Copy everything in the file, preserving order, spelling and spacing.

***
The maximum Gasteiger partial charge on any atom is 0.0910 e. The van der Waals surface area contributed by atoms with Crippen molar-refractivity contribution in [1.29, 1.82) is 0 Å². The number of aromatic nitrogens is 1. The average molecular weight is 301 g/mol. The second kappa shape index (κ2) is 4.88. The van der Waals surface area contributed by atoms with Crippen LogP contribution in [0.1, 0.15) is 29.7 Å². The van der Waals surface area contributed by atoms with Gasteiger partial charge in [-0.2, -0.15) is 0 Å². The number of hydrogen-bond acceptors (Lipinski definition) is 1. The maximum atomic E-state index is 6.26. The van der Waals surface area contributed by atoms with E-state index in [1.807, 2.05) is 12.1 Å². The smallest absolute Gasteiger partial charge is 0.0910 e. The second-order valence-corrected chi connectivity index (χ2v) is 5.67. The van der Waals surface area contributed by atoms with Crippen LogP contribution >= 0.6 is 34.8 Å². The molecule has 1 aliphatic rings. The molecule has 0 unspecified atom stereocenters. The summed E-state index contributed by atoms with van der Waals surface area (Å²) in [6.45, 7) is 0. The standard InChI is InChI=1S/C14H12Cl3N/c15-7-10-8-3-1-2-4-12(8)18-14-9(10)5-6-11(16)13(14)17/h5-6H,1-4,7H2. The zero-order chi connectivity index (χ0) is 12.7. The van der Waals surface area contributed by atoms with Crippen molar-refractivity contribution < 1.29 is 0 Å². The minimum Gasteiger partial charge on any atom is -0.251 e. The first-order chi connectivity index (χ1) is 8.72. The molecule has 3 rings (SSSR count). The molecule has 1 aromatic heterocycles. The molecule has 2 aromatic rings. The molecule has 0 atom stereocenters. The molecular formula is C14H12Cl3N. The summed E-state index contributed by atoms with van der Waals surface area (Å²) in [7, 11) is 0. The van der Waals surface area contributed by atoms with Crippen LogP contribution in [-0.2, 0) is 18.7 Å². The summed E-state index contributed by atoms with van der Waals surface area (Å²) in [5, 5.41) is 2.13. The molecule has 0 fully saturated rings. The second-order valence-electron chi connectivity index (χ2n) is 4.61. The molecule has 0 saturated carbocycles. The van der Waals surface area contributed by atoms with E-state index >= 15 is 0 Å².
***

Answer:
The maximum Gasteiger partial charge on any atom is 0.0910 e. The van der Waals surface area contributed by atoms with Crippen molar-refractivity contribution in [1.29, 1.82) is 0 Å². The number of aromatic nitrogens is 1. The average molecular weight is 301 g/mol. The second kappa shape index (κ2) is 4.88. The van der Waals surface area contributed by atoms with Crippen LogP contribution in [0.1, 0.15) is 29.7 Å². The van der Waals surface area contributed by atoms with Gasteiger partial charge in [-0.2, -0.15) is 0 Å². The number of hydrogen-bond acceptors (Lipinski definition) is 1. The maximum atomic E-state index is 6.26. The van der Waals surface area contributed by atoms with E-state index in [1.807, 2.05) is 12.1 Å². The smallest absolute Gasteiger partial charge is 0.0910 e. The second-order valence-corrected chi connectivity index (χ2v) is 5.67. The van der Waals surface area contributed by atoms with Crippen LogP contribution >= 0.6 is 34.8 Å². The molecule has 1 aliphatic rings. The molecule has 0 unspecified atom stereocenters. The summed E-state index contributed by atoms with van der Waals surface area (Å²) in [6.45, 7) is 0. The standard InChI is InChI=1S/C14H12Cl3N/c15-7-10-8-3-1-2-4-12(8)18-14-9(10)5-6-11(16)13(14)17/h5-6H,1-4,7H2. The zero-order chi connectivity index (χ0) is 12.7. The van der Waals surface area contributed by atoms with Crippen molar-refractivity contribution < 1.29 is 0 Å². The minimum Gasteiger partial charge on any atom is -0.251 e. The first-order chi connectivity index (χ1) is 8.72. The molecule has 3 rings (SSSR count). The molecule has 1 aromatic heterocycles. The molecule has 2 aromatic rings. The molecule has 0 atom stereocenters. The molecular formula is C14H12Cl3N. The summed E-state index contributed by atoms with van der Waals surface area (Å²) in [7, 11) is 0. The van der Waals surface area contributed by atoms with Crippen LogP contribution in [-0.2, 0) is 18.7 Å². The summed E-state index contributed by atoms with van der Waals surface area (Å²) in [5, 5.41) is 2.13. The molecule has 0 fully saturated rings. The second-order valence-electron chi connectivity index (χ2n) is 4.61. The molecule has 0 saturated carbocycles. The van der Waals surface area contributed by atoms with E-state index >= 15 is 0 Å².